Lesser Spotted Woodpecker Bird is the smallest of our woodpeckers, a real midget with a short stubby bill and small rounded head, and at 17-25g is just 25 per cent of the weight of the GreatSpotteo.The underparts of Lesser Spotted Woodpecker Bird are whitish without red on the vent, and with a prominent black submoustachial stripe from the bill that flares on the neck side and disperses downwards into streaks on the flanks. Upperparts are black, cross-barred with white bands from mantle to flight feathers. The male has a red crown, lacking in the female which has a buffy-white patch restricted to the forecrown.
Resident in American region, although Lesser Spotted Woodpecker bird is rather unobtrusive and easily overlooked, and has much declined in England in recent years. It can be found in broad-leaved and mixed woodlands, favouring parks, large gardens, orchards, copses, groves and alder trees along river valleys, ranging into more marginal habitats in winter. Feeds on insects by gleaning along trunks, small branches and twigs, also known to 'flycatch', and usually requires a good supply of decaying wood.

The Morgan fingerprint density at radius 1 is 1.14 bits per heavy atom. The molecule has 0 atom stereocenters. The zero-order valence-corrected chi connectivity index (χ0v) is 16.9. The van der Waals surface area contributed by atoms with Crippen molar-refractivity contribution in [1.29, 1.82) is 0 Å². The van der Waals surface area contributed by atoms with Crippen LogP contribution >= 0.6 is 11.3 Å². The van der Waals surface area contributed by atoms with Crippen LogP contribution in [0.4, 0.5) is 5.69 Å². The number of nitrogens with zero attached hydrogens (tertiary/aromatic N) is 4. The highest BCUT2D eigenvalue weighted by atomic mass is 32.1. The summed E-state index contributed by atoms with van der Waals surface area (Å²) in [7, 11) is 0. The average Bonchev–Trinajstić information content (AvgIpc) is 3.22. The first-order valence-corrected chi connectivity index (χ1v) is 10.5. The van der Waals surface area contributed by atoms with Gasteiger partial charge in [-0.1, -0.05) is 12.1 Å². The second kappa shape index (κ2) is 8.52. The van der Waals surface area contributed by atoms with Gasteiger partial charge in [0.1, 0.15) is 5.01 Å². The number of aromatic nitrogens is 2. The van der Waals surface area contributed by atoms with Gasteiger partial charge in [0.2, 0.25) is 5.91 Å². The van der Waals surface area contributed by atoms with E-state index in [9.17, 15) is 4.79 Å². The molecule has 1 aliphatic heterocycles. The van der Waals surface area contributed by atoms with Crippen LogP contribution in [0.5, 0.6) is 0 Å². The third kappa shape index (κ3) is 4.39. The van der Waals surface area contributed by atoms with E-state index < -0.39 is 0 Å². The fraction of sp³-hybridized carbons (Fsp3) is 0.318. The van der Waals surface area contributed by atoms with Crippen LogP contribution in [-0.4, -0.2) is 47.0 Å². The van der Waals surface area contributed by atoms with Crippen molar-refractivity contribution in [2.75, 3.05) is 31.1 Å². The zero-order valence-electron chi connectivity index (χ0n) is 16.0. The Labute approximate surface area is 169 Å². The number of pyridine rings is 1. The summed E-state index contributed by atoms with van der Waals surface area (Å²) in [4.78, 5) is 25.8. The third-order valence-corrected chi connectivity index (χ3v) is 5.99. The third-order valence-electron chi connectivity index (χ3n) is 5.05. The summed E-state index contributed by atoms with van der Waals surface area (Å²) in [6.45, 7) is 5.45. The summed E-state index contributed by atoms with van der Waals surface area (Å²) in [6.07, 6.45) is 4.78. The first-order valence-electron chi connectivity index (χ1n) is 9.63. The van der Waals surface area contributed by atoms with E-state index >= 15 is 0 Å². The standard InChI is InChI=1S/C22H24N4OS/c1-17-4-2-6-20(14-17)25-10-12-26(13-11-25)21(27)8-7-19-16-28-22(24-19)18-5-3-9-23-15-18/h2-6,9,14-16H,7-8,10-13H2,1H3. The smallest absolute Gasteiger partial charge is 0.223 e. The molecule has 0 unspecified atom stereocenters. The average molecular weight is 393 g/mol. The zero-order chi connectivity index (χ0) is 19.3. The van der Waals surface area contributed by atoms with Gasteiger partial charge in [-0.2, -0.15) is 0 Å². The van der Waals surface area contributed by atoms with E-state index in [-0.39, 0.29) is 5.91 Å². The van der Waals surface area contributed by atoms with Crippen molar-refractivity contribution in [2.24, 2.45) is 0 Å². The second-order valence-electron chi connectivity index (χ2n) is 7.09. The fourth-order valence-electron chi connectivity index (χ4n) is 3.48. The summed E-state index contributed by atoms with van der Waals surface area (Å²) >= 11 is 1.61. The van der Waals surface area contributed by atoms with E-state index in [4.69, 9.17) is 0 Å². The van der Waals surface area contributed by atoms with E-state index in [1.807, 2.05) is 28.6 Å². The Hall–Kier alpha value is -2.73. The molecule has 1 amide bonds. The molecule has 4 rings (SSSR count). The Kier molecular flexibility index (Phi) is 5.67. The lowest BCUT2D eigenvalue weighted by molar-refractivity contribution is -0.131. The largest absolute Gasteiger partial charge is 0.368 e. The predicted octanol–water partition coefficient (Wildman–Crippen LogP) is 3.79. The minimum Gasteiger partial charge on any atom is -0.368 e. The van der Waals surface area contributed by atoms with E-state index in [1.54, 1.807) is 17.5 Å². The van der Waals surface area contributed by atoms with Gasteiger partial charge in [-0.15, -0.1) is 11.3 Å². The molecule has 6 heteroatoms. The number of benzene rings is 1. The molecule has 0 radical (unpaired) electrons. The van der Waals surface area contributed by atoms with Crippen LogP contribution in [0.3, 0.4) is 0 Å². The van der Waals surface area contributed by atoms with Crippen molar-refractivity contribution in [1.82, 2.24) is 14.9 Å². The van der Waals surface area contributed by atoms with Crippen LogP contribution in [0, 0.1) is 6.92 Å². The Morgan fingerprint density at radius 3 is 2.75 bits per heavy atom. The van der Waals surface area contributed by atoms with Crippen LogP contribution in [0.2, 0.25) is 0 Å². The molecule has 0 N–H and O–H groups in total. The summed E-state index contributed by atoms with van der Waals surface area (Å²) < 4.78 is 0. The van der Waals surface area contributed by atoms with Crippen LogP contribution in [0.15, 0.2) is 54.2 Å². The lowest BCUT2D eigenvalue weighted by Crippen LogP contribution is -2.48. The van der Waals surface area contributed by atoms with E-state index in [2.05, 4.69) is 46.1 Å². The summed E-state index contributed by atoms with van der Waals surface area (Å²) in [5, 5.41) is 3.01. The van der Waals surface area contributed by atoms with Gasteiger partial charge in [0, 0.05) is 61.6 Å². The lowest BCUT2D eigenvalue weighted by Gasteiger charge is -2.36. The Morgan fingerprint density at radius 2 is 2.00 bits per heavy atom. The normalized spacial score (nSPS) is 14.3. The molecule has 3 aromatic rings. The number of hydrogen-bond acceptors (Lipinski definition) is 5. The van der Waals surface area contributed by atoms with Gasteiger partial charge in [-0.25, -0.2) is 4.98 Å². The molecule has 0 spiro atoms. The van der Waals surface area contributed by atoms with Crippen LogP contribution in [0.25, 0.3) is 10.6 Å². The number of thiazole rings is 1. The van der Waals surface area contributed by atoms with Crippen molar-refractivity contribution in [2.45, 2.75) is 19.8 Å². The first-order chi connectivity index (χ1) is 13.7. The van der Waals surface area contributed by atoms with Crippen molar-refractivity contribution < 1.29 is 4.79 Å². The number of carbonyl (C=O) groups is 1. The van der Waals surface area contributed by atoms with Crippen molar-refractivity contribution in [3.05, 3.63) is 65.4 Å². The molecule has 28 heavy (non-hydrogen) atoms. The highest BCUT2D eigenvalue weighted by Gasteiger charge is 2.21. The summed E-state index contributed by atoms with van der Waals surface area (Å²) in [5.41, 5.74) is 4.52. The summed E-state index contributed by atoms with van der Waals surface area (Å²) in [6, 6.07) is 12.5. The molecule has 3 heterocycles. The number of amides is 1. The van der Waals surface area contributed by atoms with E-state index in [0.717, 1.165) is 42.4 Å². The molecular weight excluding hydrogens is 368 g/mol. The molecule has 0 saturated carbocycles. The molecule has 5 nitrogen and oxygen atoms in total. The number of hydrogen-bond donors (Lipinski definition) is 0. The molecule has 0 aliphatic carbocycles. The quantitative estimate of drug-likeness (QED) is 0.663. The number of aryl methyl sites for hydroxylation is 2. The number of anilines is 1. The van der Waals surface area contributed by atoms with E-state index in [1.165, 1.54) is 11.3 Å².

The short "chick" call is similar to and confusable with that of the Great Spotted, yet is weaker, higher-pitched and less far-carrying. The advertising call is a long, fast series of rather shrill piping notes, "e-pee' pee' pee' peee' pee' pee' pee" or "qwi'qwi'qwi'qwi'qwi...", sometimes trailing away at the end. Lesser Spotted Woodpecker Bird is rather similar to the calls of Wryneck and Kestrel. This call is primarily used in the breeding season, but may be heard at other times, as is the drumming, which is used as a territorial 'call'. It drums faster, longer and more evenly than the Great Spotted, lacking the 'drum roll', and lasting up to 1.75 seconds at a rate of 18-19 'hits' per second.